The anti fur group made their way from Waterloo Station to a private Gareth Pugh show at BFI IMAX cinema before moving on the private Burberry show in Clerkenwell.

It wasn’t an easy season for the posers and pouters in London — the bloggers, influencers and mixed bag of attention-seekers who found themselves eclipsed by the antics of antifur campaigners outside show venues and by a group of frustrated street style photographers seeking justice.

Between the angry chants of the Surge protestors, “Shame on you!” and “Blood on your hands!” and the photographers looking — rightfully — to get paid for all the free photos they snap of the street style stars, there was little attention left over for the poseurs.

It might have been a one-off season, but that’s not likely.

All the exhibitionism outside the London show venues could well be off the agenda for a while: The photographers, who adopted the hashtag “#NoFreePhotos” as their mantra, aren’t going anywhere, the protestors are promising more action and things are looking grim for the street stylers — at least the ones who prefer parties and freebies to actual work.

The photographer Adam Katz Sinding, a longtime street style snapper who plans to publish “This is Not a F*cking Street Style Book” early next year, said he and his colleagues came up with the hashtag in order to raise awareness around the dynamics of the social media marketing business.

“There’s an imbalance in the industry, which needs to be addressed, and we all just want to be treated with a little bit of respect, that’s it,” Sinding told WWD. He believes photographers’ fees need to be an essential part of the conversation between the brands and the influencers whom they pay to promote them.

“We all just want to be treated with a little bit of respect. We don’t want to get rich or be influencers. We just want to make a living and not have people making their living off our backs. We are seen as a passive entity” right now, a wellspring of photos that people can use free of charge, he said.

Sinding isn’t the only one who’s been calling into question the role that influencers, large and small, play, and why brands feel the need to use them as a marketing tool.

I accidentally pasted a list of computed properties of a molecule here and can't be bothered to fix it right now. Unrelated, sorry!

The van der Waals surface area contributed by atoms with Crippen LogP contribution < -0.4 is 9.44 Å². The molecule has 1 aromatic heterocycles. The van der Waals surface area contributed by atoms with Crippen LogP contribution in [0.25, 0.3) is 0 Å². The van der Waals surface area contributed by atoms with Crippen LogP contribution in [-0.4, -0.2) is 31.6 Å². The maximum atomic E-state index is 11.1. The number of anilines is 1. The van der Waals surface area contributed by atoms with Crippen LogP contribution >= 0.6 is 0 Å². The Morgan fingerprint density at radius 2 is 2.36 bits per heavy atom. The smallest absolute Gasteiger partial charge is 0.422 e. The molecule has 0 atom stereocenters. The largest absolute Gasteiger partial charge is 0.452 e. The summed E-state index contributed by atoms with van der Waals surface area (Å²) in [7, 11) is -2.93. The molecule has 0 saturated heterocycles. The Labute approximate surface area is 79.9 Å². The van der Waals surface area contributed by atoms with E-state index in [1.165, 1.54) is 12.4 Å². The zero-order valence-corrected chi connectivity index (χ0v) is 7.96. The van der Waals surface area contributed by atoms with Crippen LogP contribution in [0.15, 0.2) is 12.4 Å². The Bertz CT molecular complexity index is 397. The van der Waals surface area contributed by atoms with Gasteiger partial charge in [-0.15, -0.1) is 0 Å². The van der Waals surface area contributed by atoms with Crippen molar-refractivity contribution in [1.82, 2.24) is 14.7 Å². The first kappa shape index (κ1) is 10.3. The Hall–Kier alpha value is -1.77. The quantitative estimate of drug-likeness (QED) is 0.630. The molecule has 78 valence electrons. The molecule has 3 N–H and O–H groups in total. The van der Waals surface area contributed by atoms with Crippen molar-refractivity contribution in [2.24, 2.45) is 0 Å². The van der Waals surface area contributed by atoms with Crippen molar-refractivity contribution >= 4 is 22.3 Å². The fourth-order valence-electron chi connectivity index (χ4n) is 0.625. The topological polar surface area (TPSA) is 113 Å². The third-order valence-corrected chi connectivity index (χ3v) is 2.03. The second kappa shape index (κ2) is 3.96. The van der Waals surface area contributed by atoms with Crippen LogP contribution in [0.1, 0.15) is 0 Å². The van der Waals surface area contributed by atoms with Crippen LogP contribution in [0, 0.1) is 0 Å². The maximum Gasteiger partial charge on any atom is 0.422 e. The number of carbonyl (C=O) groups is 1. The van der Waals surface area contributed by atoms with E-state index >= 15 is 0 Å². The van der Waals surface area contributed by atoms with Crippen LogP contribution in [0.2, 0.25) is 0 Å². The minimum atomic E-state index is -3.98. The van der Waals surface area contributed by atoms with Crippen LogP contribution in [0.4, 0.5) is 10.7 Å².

Caragh McKay, a writer and cofounder of McKay Gurney, the London-based watch and jewelry consultancy, said she’s flummoxed by the influencer trend, “mainly because most of the brands I work with have such strong identities. Why are they not confident in their own influence?”

She believes influencers are “a corporate knee-jerk reaction in engaging Millennials. It has a whiff of dad dancing in too-tight jeans. The influencers are just an extension of corporate awkwardness,” and brands need to have more confidence in themselves.

“Key jewelery and watch houses have survived two world wars and the cultural earthquake that was the Sixties. I’m minded that Cartier launched Cipullo’s nail and screwdriver designs in 1972. Punks — disruptors extraordinaire — started wearing their own versions of those designs three years later. Who’s the influencer there?” she said.

Even the big agencies that represent the influencers say there’s a major distinction between those who work with integrity and honesty and the lightweights. Some even say the trend now is about influencers with expertise rather than those with just a high profile and lots of followers.

“For a while we’ve been seeing brands opting to work directly with the ‘experts on the subject,’ the makeup artist or the photographer who works with the celebrity, who may not have as big an audience on social media but who are relevant to a brand,” said Gil Eyal, chief executive officer and cofounder of Hypr, the influencer search and discovery directory that helps brands with audience analytics.

Eyal pointed to Bryant Eslava, Cameron Dallas’ photographer; Patrick Ta, the celebrity makeup artist, and Mario Dedivanovic, Kim Kardashian’s makeup artist — who have all been scoring lucrative brand gigs of late.

Aline Moulin-Conus, managing partner at E-Notam Ltd., the online marketing agency that works with brands on social, said companies are becoming increasingly demanding with regard to the influencers they employ.

“They want more input on content,” she said, and the influencers who will remain in the game are the ones — surprise! — who work the hardest and who have the most integrity, “the ones who stay with the job 24/7, who do their homework — and don’t complain.”

Bring on the season of the hard-working class.

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